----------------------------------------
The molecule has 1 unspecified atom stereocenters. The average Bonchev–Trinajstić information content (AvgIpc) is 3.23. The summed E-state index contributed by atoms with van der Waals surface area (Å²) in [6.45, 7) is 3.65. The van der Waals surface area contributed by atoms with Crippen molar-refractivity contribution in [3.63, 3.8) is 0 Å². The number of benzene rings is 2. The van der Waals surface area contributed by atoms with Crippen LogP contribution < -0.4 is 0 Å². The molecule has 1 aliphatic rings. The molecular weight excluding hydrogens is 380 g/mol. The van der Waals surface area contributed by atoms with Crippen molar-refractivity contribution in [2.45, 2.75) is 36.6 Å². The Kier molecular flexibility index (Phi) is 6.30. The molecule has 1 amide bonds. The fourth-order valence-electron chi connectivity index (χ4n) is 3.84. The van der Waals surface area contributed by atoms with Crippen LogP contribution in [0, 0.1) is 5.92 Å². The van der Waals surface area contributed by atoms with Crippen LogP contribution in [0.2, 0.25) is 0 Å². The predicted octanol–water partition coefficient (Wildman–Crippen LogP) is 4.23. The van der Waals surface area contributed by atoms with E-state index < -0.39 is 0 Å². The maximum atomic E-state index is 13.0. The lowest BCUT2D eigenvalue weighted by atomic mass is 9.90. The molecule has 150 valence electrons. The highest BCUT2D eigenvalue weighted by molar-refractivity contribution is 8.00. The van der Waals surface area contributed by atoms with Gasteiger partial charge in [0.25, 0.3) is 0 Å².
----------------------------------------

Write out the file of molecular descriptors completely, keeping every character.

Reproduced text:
The molecule has 1 unspecified atom stereocenters. The average Bonchev–Trinajstić information content (AvgIpc) is 3.23. The summed E-state index contributed by atoms with van der Waals surface area (Å²) in [6.45, 7) is 3.65. The van der Waals surface area contributed by atoms with Crippen molar-refractivity contribution in [3.63, 3.8) is 0 Å². The number of benzene rings is 2. The van der Waals surface area contributed by atoms with Crippen LogP contribution < -0.4 is 0 Å². The molecule has 1 aliphatic rings. The molecular weight excluding hydrogens is 380 g/mol. The van der Waals surface area contributed by atoms with Crippen molar-refractivity contribution in [2.45, 2.75) is 36.6 Å². The Kier molecular flexibility index (Phi) is 6.30. The molecule has 1 amide bonds. The fourth-order valence-electron chi connectivity index (χ4n) is 3.84. The van der Waals surface area contributed by atoms with Crippen LogP contribution in [0, 0.1) is 5.92 Å². The van der Waals surface area contributed by atoms with Crippen LogP contribution in [0.2, 0.25) is 0 Å². The predicted octanol–water partition coefficient (Wildman–Crippen LogP) is 4.23. The van der Waals surface area contributed by atoms with E-state index < -0.39 is 0 Å². The maximum atomic E-state index is 13.0. The lowest BCUT2D eigenvalue weighted by atomic mass is 9.90. The molecule has 150 valence electrons. The highest BCUT2D eigenvalue weighted by molar-refractivity contribution is 8.00. The van der Waals surface area contributed by atoms with Gasteiger partial charge in [0.25, 0.3) is 0 Å².